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(hərār`ō), Bantu people, mainly in Namibia and Botswana. They number about 75,000. A pastoral tribe noted for their large cattle herds, the Herero probably migrated from the region of Lake Tanganyika in the 18th cent. They warred against their neighbors, the Khoikhoi, and enslaved many smaller tribes. Their territory was annexed (1885) as a part of German South West Africa, and from 1903 to 1907 they rebelled against German rule and were almost exterminated. In more recent times the Herero have often pressed for independence.


See J. M. White, The Land God Made in Anger (1969).

The Columbia Electronic Encyclopedia™ Copyright © 2013, Columbia University Press. Licensed from Columbia University Press. All rights reserved.
The following article is from The Great Soviet Encyclopedia (1979). It might be outdated or ideologically biased.



Ovaherero, a group of people living in Namibia (South West Africa) in the territory between the cities Windhoek and Grootfontein, and in Angola on the lower Kunene River. There are 40,000 Herero people living in South West Africa and 50,000 in Angola (1967, estimate). More than two-thirds of the Herero people were annihilated at the beginning of the 20th century when their uprising against the colonizers of the area was suppressed (the Herero and Hottentot Uprising of 1904-07). The Herero language belongs to the western branch of the Bantu language family. The majority of the Herero have retained their local traditional beliefs, although some of them have become Christians (Protestants). The principal occupation in the reservations is agriculture—millet, sorghum, corn. Part of the Herero people work on plantations owned by Afrikaners and in the mines of the Grootfontein area.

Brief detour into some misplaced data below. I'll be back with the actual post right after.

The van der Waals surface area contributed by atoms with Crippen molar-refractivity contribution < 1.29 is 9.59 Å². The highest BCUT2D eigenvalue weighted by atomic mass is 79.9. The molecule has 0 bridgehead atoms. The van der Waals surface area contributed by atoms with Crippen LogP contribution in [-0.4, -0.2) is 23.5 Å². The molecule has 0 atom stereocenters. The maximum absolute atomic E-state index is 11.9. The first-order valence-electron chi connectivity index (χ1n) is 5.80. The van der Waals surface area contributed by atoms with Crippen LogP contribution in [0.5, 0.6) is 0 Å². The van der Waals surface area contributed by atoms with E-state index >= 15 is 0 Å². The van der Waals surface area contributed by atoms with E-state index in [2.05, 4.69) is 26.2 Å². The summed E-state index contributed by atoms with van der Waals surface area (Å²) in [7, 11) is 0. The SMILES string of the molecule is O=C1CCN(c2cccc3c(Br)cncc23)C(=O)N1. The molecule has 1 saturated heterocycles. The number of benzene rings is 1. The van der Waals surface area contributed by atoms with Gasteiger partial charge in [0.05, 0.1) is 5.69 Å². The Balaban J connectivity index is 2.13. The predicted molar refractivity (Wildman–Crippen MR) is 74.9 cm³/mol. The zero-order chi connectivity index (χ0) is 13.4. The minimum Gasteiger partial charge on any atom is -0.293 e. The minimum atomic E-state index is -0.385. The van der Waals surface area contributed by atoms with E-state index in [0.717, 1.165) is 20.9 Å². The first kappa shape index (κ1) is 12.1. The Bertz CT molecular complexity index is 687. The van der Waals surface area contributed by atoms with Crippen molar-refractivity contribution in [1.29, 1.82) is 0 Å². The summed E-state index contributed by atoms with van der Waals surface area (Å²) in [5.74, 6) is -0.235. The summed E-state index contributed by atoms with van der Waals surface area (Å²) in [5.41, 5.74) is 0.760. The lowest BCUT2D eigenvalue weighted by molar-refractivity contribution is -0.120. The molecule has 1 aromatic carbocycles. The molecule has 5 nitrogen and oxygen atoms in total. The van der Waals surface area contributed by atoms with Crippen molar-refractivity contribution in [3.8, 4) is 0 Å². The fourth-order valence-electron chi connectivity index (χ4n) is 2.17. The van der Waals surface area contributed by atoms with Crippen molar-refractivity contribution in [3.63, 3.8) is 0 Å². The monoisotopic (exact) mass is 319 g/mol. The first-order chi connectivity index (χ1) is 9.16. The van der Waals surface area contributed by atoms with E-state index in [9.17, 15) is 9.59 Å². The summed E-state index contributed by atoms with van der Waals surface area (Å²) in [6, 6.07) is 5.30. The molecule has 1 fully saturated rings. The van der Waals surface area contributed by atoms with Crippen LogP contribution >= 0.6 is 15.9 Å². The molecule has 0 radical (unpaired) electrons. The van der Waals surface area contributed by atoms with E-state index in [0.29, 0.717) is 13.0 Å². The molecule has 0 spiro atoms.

Luttig, H. C. The Religious System and Social Organisation of the Herero. Utrecht, 1933.
Irle, Y. Die Herero. Gütersloh, 1906.


The Great Soviet Encyclopedia, 3rd Edition (1970-1979). © 2010 The Gale Group, Inc. All rights reserved.
References in periodicals archive ?
Otjiserandu Major General, Festus Kamburona from Namibia observed that Otjiserandu meant the colour red which was adopted to distinguish the Herero from the Nama tribe during war since both tribes were initially symbolised by a white colour.
In recounting Germany's deliberate erasure of the Herero and Nama Holocaust from official memory and historiography, there is a deeper lesson to be learned.
contracts were more or less legitimate sales of land made with the informed consent ofFrederiks, then at war with Herero to the north.
In the late 1960s, two historians from West and East Germany presented, despite different approaches, similar conclusions in separate doctoral theses on the Herero genocide.
[8.] Bille PG and MJ Kandjou Chemical and sensory quality of omaze uozongombe (Ghee), butter oil made by smallholder Herero farmers in Namibia.
Despite her trials, she maintains a "noble bearing" like that "of the women of the Hereros of Southwest Africa" and she is described as having a "face...
Deborah Durham notes of Herero youth in Mahalapye, Botswana that 'close friends often construct identical dresses, or at least use the same fabric' as expressions of their shared sympathies and tastes (1999: 190).
Hull attributes the Herero genocide to a military organizational structure bereft of politics or values that has winning a confrontation as its only goal.
(27) Schinz explained his idea using an example from the pastoral Herero communities inhabiting central South West Africa.
TheGerman governmentalso did not want to use the word due to concerns that the Herero massacres committed in 1904 and 1905 by German troops in what is nowNamibiacould also be called genocide, leading to reparation demands.